20. Great advice, Kate! I agree that going home, saving up money, and doing a big trip next year or the year after is probably the smartest idea. Stressing over money while you’re on the road is THE WORST. It sounds like she enjoys traveling, so she hopefully will be able to prioritize it and ensure that this isn’t her last hurrah!

  21. I did a little of both… I paid for my own way through private undergraduate and law school… my trips were far and few between, but I took them! After law school when I started working, I had the money to travel, but no time off work. Again, I made the best of the situation and took one epic trip annually. I’m finally at the point in my life (at nearly 32 years old) where I have finally found the perfect balance.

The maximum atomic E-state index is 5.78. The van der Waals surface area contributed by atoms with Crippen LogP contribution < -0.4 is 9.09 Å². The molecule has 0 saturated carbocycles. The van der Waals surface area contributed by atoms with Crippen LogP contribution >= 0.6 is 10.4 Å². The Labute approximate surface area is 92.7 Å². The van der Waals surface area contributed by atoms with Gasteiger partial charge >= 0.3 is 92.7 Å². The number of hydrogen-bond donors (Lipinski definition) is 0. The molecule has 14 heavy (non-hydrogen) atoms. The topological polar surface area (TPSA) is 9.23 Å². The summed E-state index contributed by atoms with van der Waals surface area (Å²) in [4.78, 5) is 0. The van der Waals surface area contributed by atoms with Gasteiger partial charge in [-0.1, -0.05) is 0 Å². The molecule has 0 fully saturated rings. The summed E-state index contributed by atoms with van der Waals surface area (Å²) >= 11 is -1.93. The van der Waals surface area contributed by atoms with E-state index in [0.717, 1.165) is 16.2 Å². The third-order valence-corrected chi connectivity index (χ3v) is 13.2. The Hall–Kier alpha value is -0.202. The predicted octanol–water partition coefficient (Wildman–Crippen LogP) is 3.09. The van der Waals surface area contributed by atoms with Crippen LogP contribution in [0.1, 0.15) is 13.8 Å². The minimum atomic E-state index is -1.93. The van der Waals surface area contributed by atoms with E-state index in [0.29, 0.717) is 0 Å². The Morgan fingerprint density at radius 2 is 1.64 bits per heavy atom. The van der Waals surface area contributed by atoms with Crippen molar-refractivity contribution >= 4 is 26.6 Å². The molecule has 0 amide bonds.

As usual, great post and advice, Kate!

  22. And don’t forget to enjoy your last days in England, dont let the “travel or not question” control you 🙂 and you also can try to plan a trip by Ryanair (england->anywhere), and then travel by bus in Europe, is quick, cheap and nice. Wish you all the best, dont forget to tell us what you’ve decide

  23. What a great question. I had the same one myself, after I spent a year abroad in Australia when I was 16-17. I wanted to travel after for a year, before I went to college. My parents said no, so I listened to them. It took some time (10 years) but I finally started traveling again at 27 and after 14 months of living abroad, I don’t regret it at all. You should really see what its like to travel solo, there is nothing like it in the world and it isn’t for everyone. If you think it is the right choice, figure out a way to finance it. Teach English somewhere, volunteer with WorkAway where you get your room/board taken care of, become a nanny, do whatever it takes to save the money and the fly, fly, fly away!

  24. As always, great advice Kate!